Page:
Man has the right to deal with his oppressors by devouring their palpitating hearts.— Jean-Paul Marat
The most unexpected Jean-Paul Marat quotes that are new and everybody is talking about
Five or six hundred heads cut off would have assured your repose, freedom and happiness.
Nothing will make me change my principles.
Even with the knife at my neck I shall still declare, up to this day, the poor have done everything; it is time for the rich to take their turn... The selfish people, the young idlers, must be made useful, whether they like it or not, and some respite be procured for the useful and respectable worker.
It is the height of stupidity to claim that men who for a thousand years have had the power to berate us, to fleece us and to oppress us with impunity, will now agree, with good grace, to be our equals.
Five or six hundred [aristocratic] heads lopped off would have assured you repose and happiness; a false humanity has restrained your arm and suspended your blows; it will cost the lives of millions of your brothers.
In a few days, I will have them all guillotined in Paris.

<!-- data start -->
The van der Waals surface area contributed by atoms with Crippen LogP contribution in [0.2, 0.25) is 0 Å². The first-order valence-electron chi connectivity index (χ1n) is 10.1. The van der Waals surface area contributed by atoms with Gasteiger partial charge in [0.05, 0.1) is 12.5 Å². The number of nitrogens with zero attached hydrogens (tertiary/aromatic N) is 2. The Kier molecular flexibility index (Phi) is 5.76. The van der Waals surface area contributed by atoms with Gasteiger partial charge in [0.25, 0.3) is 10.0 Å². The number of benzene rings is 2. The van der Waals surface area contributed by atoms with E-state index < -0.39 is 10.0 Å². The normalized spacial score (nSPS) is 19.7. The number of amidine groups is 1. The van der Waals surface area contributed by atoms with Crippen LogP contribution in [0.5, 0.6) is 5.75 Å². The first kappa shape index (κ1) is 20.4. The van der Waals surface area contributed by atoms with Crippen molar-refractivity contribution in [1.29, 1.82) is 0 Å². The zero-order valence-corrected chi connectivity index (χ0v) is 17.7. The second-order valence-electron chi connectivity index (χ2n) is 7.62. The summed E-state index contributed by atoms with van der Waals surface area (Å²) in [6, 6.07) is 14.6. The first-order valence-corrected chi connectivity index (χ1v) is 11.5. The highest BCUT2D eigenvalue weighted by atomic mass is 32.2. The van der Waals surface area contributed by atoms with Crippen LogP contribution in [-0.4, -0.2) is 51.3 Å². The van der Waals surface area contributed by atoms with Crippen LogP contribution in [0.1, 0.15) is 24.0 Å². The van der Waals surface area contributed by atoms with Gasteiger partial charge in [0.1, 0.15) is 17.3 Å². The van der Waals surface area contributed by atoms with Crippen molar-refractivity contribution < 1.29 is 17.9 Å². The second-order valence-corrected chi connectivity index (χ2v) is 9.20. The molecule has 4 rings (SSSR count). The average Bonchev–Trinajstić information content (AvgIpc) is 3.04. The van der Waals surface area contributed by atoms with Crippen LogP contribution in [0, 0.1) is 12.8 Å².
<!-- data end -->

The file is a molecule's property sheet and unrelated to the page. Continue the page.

[We need] someone bold, to put himself at the head of the disaffected and rally them against the oppressor. Some great character who could captivate the people... someone wise who could direct the actions of an unbridled and floating multitude.
How could liberty ever establish itself amongst us? Apart from a few tragic scenes, the revolution has been nothing but a web of farcical scenes.
It seems that the inevitable fate of man is never attain complete freedom: princes everywhere tend to despotism and the people to servitude.
To form a truly free constitution, that's to say, truly just and wise, the first point, the main point, the capital point, is that all the laws be agreed on by the people, after considered reflection, and especially having taken time to see what's at stake.
Jacobins, I have a truth to tell you.
You do not know your most deadly enemies; they are the constitutional priests. It is they who protest most in the provinces against anarchists, disorganisers, Dantonism, Robespierrism, Jacobinism... Do not cherish any longer the popular errors; cut at the roots of superstition! Declare openly that the priests are your enemies.
No, liberty is not made for us: we are too ignorant, too vain, too presumptious, too cowardly, too vile, too corrupt, too attached to rest and to pleasure, too much slaves to fortune to ever know the true price of liberty. We boast of being free! To show how much we have become slaves, it is enough just to cast a glance on the capital and examine the morals of its inhabitants.